Photos Photos of the US Army in the ETO

Engineers of the 2nd Armored Division in Germany, late winter 1944-1945.

"Five Points", Belgium - January 14, 1945
76 years ago today
“Five Points” was the US Army nickname for the crossroads at Baugnez Belgium, it was the site of the Malmedy Massacre on December 17, 1944 when 86 captured U.S. Personnel were executed there by German Waffen SS Soldiers
The abandoned vehicles in some of the pictures possibly belonged to B Battery of the U.S. 285th Field Artillery Observation Battalion, which was negotiating the crossroads when captured by members of Kampfgruppe Peiper
These pictures were taken on January 14, 1945, when US Personnel advanced into Baugnez and discovered the first remains of the Malmedy Massacre Victims
LIFE Magazine Archives - John Florea Photographer


June 10th 1944 at Portland. On the right the first German PoWs arrive by LSTs and LCTs. In the background is part of the 50th Field Hospital, initially there for the casualties of Exercise Tiger, but used to treat the first wounded evacuated from Utah. The column of tanks are Company I, 67th Armoured Regiment, 2nd Armoured Division, on their way to embark at Castletown for Omaha where they arrived at 16.30 the following day. An LST carrying G Co. and others hit a mine off Omaha, many casualties and all tanks and equipment lost, though nearly all was replaced within five days.

Pfc. Floyd Rogers, 38th Infantry Regiment, credited with containing 27 enemy snipers with his BAR, pictured here 29 Jun 1944, Normandy. He would be killed soon after this photo was taken, on 12 July 1944. Pfc. Rogers was killed in action near Hill 192, Normandy, outside of St. Lo. He was 24 years-old and a native of Texas. PFC Rogers was awarded the Silver Star for exceptional gallantry. Lest We Forget.
#ww2uncovered #worldwar2 #ww2 #WWII #WorldWarII #wwiihistory #ww2history #greatestgeneration #WWIIVet #Texas #worldwartwo #lestweforget #ww2veteran #worldwar2veteran #usarmyveteran #usarmy #usarmysoldier #USArmedForces #Hero #HeroesInUniform #SaluteAndRespect #usa #SaluteToService #neverforgotten #silverstar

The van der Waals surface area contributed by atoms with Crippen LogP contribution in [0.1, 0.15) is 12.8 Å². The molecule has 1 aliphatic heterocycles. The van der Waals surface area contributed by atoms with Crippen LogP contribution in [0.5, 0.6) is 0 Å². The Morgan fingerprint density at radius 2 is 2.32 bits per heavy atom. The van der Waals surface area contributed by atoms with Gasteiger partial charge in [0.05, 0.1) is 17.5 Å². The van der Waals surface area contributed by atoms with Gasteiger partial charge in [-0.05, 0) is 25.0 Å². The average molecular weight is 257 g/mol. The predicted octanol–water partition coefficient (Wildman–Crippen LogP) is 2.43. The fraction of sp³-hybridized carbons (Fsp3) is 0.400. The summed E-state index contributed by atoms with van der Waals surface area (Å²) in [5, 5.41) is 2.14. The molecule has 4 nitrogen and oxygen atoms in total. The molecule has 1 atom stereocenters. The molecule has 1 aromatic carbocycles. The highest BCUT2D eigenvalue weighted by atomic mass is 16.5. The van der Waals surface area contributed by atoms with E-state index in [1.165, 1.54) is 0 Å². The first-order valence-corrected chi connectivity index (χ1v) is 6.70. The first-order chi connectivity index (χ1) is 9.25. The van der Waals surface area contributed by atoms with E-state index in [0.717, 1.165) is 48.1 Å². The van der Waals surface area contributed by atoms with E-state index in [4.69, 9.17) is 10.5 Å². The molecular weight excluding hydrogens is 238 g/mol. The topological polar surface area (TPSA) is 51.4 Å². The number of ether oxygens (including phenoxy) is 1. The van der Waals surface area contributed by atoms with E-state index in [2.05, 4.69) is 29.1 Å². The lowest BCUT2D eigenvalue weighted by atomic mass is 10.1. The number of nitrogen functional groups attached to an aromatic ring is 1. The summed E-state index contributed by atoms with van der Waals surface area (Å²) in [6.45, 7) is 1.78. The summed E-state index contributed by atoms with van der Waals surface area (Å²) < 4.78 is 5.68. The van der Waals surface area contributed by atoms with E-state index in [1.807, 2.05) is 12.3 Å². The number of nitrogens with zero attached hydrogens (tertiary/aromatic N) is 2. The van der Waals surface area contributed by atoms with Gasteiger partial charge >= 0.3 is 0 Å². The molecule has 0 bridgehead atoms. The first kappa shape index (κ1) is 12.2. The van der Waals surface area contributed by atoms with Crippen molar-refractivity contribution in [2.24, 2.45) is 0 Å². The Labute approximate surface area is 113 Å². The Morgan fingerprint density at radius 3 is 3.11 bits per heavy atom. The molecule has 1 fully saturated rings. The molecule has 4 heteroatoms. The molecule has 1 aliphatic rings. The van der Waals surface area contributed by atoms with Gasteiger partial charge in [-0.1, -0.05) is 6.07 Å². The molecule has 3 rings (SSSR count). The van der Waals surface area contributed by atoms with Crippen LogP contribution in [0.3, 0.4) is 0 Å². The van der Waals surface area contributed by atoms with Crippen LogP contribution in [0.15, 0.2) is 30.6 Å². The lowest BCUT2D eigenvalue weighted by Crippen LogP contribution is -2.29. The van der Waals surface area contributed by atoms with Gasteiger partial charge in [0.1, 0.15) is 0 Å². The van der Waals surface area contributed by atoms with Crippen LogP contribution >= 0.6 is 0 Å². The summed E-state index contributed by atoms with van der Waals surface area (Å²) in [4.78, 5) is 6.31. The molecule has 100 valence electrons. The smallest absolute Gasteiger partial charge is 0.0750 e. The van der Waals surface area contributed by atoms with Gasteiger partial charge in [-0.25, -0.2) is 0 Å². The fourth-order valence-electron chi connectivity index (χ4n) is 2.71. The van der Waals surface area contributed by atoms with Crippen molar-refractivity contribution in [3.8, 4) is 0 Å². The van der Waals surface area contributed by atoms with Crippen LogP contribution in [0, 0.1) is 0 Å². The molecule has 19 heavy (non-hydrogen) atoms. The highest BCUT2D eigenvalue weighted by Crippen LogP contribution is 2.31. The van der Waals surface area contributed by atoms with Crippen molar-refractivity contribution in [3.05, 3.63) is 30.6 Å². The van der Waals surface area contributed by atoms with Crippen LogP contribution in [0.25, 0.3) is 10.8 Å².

Original description and photo sourced from the US Signal Corps Archive, and the US Army Archive

This photo, taken on January 20, 1945, in Gérimont, Belgium, shows three members of the 30th Infantry Division having a little break and trying to warm up around a campfire. These true American heroes are (from left to right): Sgt Albert L. Soli (Westwood, California), Pvt Jimmy Ferguson (Granby, Missouri), and T/Sgt Robert Kircher (Maplewood, New Jersey).

Henri-Chapelle American Cemetery and Memorial in Belgium - November 1946
The Henri-Chapelle Cemetery contains 7,992 US war dead, primarily from the Battle of the Bulge, Battle of Hurtgen Forest, and the Battle of Aachen
LIFE Magazine Archives - Ralph Morse Photographer

January 20th 1945, exact location unknown.
A B-17 Flying Fortress bomber having crash landed on a snow-covered field. We can clearly see the trail of the wheels up landing where it clipped the post and skidded through the snow. Soldiers gather around the side of the bomber on the Seventh Army front.
The pilot escaped the crash relatively unharmed after the rest of the crew bailed out.

Panzerkampfwagen Pz. IV Ausf. J from 6./SS-Pz.Rgt.2, knocked out by the 2nd Battalion/US 117th Infantry Regiment of the 30th Infantry Division on the outskirts of St. Fromond, Normandy, 9th July 1944.


Similar threads